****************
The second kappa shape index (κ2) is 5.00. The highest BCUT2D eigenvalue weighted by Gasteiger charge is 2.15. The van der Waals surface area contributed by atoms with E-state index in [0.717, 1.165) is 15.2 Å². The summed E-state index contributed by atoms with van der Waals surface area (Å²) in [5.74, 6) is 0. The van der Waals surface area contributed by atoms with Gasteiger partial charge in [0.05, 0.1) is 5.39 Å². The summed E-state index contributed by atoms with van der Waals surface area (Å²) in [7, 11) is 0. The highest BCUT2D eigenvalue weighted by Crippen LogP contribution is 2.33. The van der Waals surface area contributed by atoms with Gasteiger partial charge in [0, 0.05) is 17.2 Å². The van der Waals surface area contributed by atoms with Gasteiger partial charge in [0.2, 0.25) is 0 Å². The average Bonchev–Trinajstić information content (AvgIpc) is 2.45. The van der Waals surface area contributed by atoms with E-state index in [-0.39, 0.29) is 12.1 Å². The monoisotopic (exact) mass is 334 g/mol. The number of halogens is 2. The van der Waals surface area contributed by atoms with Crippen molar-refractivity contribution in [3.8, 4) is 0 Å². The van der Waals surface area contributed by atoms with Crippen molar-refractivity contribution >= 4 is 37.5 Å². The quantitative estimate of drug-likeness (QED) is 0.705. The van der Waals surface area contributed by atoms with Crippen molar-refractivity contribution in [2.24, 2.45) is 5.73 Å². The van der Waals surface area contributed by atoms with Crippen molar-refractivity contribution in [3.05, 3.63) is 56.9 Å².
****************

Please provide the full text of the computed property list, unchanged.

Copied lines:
The second kappa shape index (κ2) is 5.00. The highest BCUT2D eigenvalue weighted by Gasteiger charge is 2.15. The van der Waals surface area contributed by atoms with E-state index in [0.717, 1.165) is 15.2 Å². The summed E-state index contributed by atoms with van der Waals surface area (Å²) in [5.74, 6) is 0. The van der Waals surface area contributed by atoms with Gasteiger partial charge in [0.05, 0.1) is 5.39 Å². The summed E-state index contributed by atoms with van der Waals surface area (Å²) in [7, 11) is 0. The highest BCUT2D eigenvalue weighted by Crippen LogP contribution is 2.33. The van der Waals surface area contributed by atoms with Gasteiger partial charge in [0, 0.05) is 17.2 Å². The van der Waals surface area contributed by atoms with Gasteiger partial charge in [0.2, 0.25) is 0 Å². The average Bonchev–Trinajstić information content (AvgIpc) is 2.45. The van der Waals surface area contributed by atoms with E-state index in [-0.39, 0.29) is 12.1 Å². The monoisotopic (exact) mass is 334 g/mol. The number of halogens is 2. The van der Waals surface area contributed by atoms with Crippen molar-refractivity contribution in [3.8, 4) is 0 Å². The van der Waals surface area contributed by atoms with Crippen molar-refractivity contribution >= 4 is 37.5 Å². The quantitative estimate of drug-likeness (QED) is 0.705. The van der Waals surface area contributed by atoms with Crippen molar-refractivity contribution in [2.24, 2.45) is 5.73 Å². The van der Waals surface area contributed by atoms with Crippen molar-refractivity contribution in [3.05, 3.63) is 56.9 Å².